I think you hit upon the gist of it which is that users don't care. The same could be said about users' general complacency about the tracking/storage Google does.
Users are generally right, it doesn't matter in most cases. No harm is being done... yet.
The general trend is toward services that do not make privacy optional and that require the users to accept a narrower range data collection and advertisement policies in order to use the service.
In time (maybe in 5-10 years) getting on the internet will require accepting terms that basically give up lots of privacy and anonymity. (My other prediction is that we'll see the return of interruption ads that cannot be skipped for nearly all content, or every 7 or 8 minutes during a typical internet usage setting).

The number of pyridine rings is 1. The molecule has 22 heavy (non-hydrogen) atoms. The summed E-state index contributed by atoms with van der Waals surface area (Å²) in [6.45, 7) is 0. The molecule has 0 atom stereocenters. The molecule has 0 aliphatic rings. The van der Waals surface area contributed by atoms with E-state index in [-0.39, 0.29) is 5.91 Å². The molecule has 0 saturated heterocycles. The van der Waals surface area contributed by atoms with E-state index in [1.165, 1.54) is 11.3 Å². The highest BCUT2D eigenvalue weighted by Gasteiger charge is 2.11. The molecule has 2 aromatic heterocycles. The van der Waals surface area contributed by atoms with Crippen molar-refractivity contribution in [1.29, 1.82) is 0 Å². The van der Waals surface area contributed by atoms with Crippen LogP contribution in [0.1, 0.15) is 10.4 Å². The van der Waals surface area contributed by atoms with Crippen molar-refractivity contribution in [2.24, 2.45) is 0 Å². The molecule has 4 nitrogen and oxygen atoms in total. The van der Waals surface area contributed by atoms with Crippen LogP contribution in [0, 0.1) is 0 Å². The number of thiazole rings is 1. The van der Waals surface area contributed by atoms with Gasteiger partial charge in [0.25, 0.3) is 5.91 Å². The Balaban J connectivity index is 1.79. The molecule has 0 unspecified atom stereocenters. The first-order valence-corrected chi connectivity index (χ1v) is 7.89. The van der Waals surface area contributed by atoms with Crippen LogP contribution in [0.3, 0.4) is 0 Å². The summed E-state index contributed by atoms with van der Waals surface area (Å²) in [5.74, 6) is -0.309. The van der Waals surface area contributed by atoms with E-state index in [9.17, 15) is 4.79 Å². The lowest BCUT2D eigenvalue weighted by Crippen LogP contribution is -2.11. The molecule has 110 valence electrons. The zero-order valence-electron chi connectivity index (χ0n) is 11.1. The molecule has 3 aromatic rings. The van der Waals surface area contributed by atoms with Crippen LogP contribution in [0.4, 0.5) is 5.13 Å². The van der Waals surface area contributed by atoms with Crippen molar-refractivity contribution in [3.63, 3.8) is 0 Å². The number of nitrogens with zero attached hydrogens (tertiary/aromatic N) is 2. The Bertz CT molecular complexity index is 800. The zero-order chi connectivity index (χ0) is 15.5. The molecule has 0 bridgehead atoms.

The above is why investors are paying so much money for shares of Google and Facebook. Both are a combination of internet gatekeeper and data collector. Both are awaiting the right moment so they can enter the "last mile" business. In the meantime, the fact that users don't care is just gravy.
Incidentally, the most relevant consequence of this in today's world is that both firms are happy to do whatever powerful governments want. Facebook and Google are destined to become the next Halliburton and Ratheon as cyber warfare and terrorism loom large as threats to security and government finds itself horribly data-poor compared to private firms.
Users don't care yet. I think this will be looked on as a blip some time in the future. Once enough of the this generation has enough embarrassing or undesired information shared there will be a shift. They don't value the privacy yet because they haven't learned the value of it yet. I say give them time. Eventually they will learn that value and then the Facebook and company will have will see people wanting to control it.